Media crackdown, not political: Arinc

Arinc says the operation against the 'parallel state' is not a political move but part of a natural judicial process

Arinc says the operation against the 'parallel state' is not a political move but part of a natural judicial process

ANKARA - Turkish Deputy Prime Minister Bulent Arinc has said the recent operation in Istanbul against the "parallel state" was not a political move but part of a judicial process that followed a complaint filed against the Gulen movement in 2011.

His remarks came after Sunday's police crackdown on senior media figures and police officers in 13 cities across Turkey, which saw more 29 people taken into custody. Seven have since been released.

"It is not about the executive power but about the judiciary. The use of security forces is not political but a matter of the judicial process," he told the press at the Prime Ministry Office following Monday's Council of Ministers' meeting in capital Ankara.

The prosecutor's office ordered Sunday the detention of 31 people on charges of forgery, fabricating evidence and forming an alleged crime syndicate to harm the sovereignty of the Turkish state.

Among those arrested are Turkey’s Zaman daily editor-in-chief Ekrem Dumanli; Hidayet Karaca, chairman of the Samanyolu Media Group, as well as producer Salih Aslan and director Engin Koc of Samanyolu TV, and Makbule Cam Alemdag, a scriptwriter of a TV series for the network.

All the detainees were alleged to be linked to the U.S.-based preacher Fethullah Gulen and his so-called Gulen movement.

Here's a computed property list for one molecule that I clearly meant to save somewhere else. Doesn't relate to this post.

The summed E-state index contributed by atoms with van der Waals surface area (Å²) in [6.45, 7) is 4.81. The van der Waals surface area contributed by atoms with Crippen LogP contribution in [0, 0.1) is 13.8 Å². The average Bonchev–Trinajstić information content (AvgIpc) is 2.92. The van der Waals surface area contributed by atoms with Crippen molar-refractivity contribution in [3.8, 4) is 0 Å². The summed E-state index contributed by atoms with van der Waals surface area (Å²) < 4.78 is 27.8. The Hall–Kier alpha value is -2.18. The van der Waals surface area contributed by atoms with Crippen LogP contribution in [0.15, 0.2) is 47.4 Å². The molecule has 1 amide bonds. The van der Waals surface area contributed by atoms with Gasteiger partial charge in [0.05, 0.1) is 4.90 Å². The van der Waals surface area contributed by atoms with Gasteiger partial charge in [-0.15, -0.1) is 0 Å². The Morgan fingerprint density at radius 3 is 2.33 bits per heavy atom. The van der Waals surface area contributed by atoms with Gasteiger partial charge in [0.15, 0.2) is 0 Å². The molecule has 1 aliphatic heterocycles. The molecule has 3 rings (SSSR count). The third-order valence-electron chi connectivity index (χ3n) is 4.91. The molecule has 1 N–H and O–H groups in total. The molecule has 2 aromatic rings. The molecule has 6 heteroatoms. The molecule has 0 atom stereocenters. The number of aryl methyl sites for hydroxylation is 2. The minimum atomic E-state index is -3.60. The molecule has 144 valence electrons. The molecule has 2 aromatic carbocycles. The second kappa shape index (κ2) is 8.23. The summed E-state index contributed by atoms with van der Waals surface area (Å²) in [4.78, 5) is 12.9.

Arinc stressed that the prosecutor's office and the Turkish national police had acted following a complaint by Mehmet Nuri Turan, founder of a publishing house named "Tahsiye." The publisher revealed earlier Monday that it was his complaint letter that led to the police detention of more than 20 senior local media figures and police officials.

Arinc maintained that the police forces had fulfilled their duty as they were ordered by the prosecutors and the judges, respectively conducting the investigation and considering it.

"No political influence is included in the process. It was not launched upon an order of a Cabinet minister," he added.

The deputy prime minister also dismissed any breach of the freedom of the press, saying no member of a profession in Turkey was privileged to commit a crime.

"It can be the mentality of fifth-world countries to allow members of a certain occupation to commit crimes. No one in the state of law of Turkey can tolerate this," he noted.

"We hope the investigation will be conducted in a just and fair manner and the innocent ones will be freed from the matter, so as to return to their lives among the Turkish people, as citizens without any discredit to their names," Arinc said.

In December 2013, an anti-graft probe targeted several high-profile figures, including the sons of three former government ministers and leading Turkish businessmen.

The government denounced the December probe as a "dirty plot" constructed by the "parallel structure," an alleged group of bureaucrats embedded in the country's institutions, including the judiciary and the police.

Since then, hundreds of police officers have been detained on charges of eavesdropping on Turkey's top officials, disclosing highly-sensitive information, forming an organization to commit crimes and being a member of this organization, violating privacy, illegally seizing personal information and forgery of official documents.

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